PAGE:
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Miller got stronger the longer he pitched

Even though his pupil was coming off a two-inning, seven-run loss to Toronto, Red Sox pitching coach Dave Wallace knew Wade Miller would bounce back against Baltimore last night.

But Wallace probably didn't know just how effective the righthander would be, as even Miller acknowledged that he didn't have his best fastball to start the game. In the third inning of Boston's 5-1 win, when Baltimore could have busted out, Miller allowed a leadoff triple to Jay Gibbons, which was followed by a Sal Fasano double. But Miller forced the next three Orioles to ground out, keeping Baltimore's 3-4-5 hitters away from the plate and escaping with only one run allowed.

Miller faced a similar situation in the seventh when Rafael Palmeiro and B.J. Surhoff hit back-to-back singles to open the inning, but he extinguished the rally with two fly outs and a punchout of David Newhan, who was caught looking.

''He did a good job of mixing his pitches," said Orioles second baseman Brian Roberts, who opened the game with a single that extended his hitting streak to 20 games, but was then picked off by Miller. ''He worked in and out, at different speeds, and threw strikes, and that's usually where you're most successful."

Miller, who gave up six hits against Toronto last Thursday while walking three, threw his first bullpen session between starts as a member of the Red Sox. After all, he threw only 60 pitches against Toronto and thought that his shoulder was ready for a bullpen. He was right.

Miller spotted his fastball on the corners, mixed in his curveball, and saved what he called his best pitch of the game for his last: a back-door slider to Newhan. The pitch, Miller's 108th (and 65th strike), caught the No. 9 hitter off guard. With the strikeout, Miller stranded Palmeiro and Surhoff and set up Mike Timlin and Mike Myers to pitch two perfect innings to close the game.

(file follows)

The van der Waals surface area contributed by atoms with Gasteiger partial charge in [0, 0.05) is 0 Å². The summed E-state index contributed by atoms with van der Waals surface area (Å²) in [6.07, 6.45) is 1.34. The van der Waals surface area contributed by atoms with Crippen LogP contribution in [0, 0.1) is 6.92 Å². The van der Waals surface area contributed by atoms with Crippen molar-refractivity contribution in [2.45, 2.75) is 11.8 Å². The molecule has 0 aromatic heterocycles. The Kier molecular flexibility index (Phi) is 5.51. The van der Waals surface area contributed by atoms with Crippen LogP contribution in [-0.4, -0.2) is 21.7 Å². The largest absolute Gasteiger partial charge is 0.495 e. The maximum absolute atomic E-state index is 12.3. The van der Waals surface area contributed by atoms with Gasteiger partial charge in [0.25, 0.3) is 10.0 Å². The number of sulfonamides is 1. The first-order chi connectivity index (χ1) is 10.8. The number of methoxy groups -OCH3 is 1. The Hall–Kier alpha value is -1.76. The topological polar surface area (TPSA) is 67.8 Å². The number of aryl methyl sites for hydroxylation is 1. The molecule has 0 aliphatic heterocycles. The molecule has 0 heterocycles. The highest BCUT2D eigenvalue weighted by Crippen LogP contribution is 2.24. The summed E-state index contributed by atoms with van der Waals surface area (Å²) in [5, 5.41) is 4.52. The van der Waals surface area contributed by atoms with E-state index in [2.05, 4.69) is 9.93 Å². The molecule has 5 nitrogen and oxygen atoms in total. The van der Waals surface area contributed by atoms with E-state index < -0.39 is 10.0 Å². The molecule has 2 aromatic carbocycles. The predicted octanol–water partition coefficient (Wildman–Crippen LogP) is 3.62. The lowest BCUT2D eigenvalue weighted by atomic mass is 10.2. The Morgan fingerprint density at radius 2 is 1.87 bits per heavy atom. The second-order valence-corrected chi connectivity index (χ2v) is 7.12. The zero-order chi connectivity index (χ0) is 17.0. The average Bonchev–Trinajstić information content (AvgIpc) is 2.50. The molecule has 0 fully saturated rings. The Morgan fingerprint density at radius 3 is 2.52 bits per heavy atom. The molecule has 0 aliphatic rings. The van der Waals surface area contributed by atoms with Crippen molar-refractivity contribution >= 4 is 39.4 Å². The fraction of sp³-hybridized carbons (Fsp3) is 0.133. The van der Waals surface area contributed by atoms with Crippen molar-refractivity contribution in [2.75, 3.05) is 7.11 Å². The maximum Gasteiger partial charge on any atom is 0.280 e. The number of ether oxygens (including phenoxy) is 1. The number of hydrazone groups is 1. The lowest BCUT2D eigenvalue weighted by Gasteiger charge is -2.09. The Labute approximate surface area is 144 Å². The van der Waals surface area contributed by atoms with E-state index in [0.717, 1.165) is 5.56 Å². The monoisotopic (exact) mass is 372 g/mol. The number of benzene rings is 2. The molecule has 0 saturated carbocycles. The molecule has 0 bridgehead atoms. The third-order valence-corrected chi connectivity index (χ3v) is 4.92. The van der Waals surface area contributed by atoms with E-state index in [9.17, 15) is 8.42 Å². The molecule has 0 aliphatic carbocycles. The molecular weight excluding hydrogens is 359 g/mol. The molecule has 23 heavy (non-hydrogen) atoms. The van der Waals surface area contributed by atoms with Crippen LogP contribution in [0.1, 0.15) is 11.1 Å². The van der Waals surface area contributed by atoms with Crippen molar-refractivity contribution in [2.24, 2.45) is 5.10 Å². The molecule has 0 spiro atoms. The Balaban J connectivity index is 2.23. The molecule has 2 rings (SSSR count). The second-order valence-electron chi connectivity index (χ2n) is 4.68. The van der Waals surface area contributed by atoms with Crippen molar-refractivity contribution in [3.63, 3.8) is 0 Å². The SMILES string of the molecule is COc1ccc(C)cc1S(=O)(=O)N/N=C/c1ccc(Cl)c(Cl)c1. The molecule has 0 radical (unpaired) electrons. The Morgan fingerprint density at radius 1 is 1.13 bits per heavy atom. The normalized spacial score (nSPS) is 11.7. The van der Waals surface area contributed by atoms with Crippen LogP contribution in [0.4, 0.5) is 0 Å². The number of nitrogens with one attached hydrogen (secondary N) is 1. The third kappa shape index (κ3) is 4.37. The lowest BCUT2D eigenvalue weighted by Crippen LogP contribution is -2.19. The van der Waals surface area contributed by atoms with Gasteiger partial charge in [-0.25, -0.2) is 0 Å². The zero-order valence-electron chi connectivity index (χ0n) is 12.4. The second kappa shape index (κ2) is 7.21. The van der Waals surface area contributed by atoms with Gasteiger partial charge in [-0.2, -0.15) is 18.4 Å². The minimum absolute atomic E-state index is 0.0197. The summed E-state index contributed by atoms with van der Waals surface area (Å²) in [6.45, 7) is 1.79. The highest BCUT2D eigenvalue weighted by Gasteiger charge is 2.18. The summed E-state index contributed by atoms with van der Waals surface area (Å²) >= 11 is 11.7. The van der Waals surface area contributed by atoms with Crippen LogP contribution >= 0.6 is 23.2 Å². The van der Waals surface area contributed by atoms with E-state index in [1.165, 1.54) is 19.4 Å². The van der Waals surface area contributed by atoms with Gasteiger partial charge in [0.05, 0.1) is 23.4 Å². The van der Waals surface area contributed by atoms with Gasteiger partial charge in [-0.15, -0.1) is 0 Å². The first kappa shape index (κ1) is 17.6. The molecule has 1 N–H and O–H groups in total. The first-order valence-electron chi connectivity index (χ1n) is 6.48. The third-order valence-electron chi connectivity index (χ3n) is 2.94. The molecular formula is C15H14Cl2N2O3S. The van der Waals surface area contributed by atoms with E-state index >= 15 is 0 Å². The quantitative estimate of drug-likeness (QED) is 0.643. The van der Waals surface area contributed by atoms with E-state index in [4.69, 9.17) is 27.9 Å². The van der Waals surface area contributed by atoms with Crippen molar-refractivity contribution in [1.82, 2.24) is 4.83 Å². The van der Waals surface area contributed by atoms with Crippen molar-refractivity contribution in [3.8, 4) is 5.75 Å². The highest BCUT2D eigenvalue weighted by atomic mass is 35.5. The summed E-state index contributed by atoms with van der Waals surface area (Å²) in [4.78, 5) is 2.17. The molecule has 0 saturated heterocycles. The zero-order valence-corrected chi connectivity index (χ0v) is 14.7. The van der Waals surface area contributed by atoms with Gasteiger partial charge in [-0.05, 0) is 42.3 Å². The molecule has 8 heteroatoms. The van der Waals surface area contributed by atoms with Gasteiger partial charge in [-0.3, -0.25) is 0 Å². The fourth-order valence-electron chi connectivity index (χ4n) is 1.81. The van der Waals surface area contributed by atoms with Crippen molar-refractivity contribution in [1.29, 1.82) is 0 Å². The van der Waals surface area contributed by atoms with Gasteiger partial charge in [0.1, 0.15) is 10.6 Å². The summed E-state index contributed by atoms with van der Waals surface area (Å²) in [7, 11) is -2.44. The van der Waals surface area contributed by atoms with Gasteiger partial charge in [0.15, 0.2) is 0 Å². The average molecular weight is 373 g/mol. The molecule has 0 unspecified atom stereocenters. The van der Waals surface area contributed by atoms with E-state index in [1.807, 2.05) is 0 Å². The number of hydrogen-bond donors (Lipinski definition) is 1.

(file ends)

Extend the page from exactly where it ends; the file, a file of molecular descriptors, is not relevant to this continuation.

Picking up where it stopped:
''He made a really good pitch," Newhan said. ''I wasn't looking for any particular pitch with two strikes. I thought it might have been a little bit outside, but it came back at the last second and was able to catch a corner."

For the first four innings, Miller had to be as sharp. When he was sitting in the dugout, his counterpart, Daniel Cabrera, was pitching a lights-out game. Cabrera walked David Ortiz and Trot Nixon in the first inning and allowed Jay Payton to reach in the second when he threw away a grounder to the mound. But he was perfect otherwise: two strikeouts, seven ground-ball outs, no hits allowed.

But in the fifth inning, the Red Sox bats finally got to Cabrera. A double and four singles later, Cabrera was facing a 4-1 deficit -- which Miller was determined not to waste. In the next half-inning, Miller quickly sent Melvin Mora, Miguel Tejada, and Sammy Sosa back to the dugout.

''It was nice to see that when we scored, he went back out there with a renewed vengeance," manager Terry Francona said. ''He really got strong. That was good to see."

Miller (five hits, one earned run, three walks, three strikeouts) also got some help from his defense. In the fourth inning, John Olerud started a 3-6 double play. Nixon made a sliding catch of a Gibbons liner in the fifth. And in the seventh, Payton kept Palmeiro, who had led off the inning with a single to center field, from scoring from third when he caught Fasano's drive and fired a one-hopper to home plate.

It was up to Miller, however, to take care of Newhan, the next hitter after Fasano. After nearly chucking an 0-and-2 riser over Jason Varitek, Miller calmed down and fooled Newhan with his final pitch of the game.

''I feel good," Miller said. ''This is the best I've felt since coming back."

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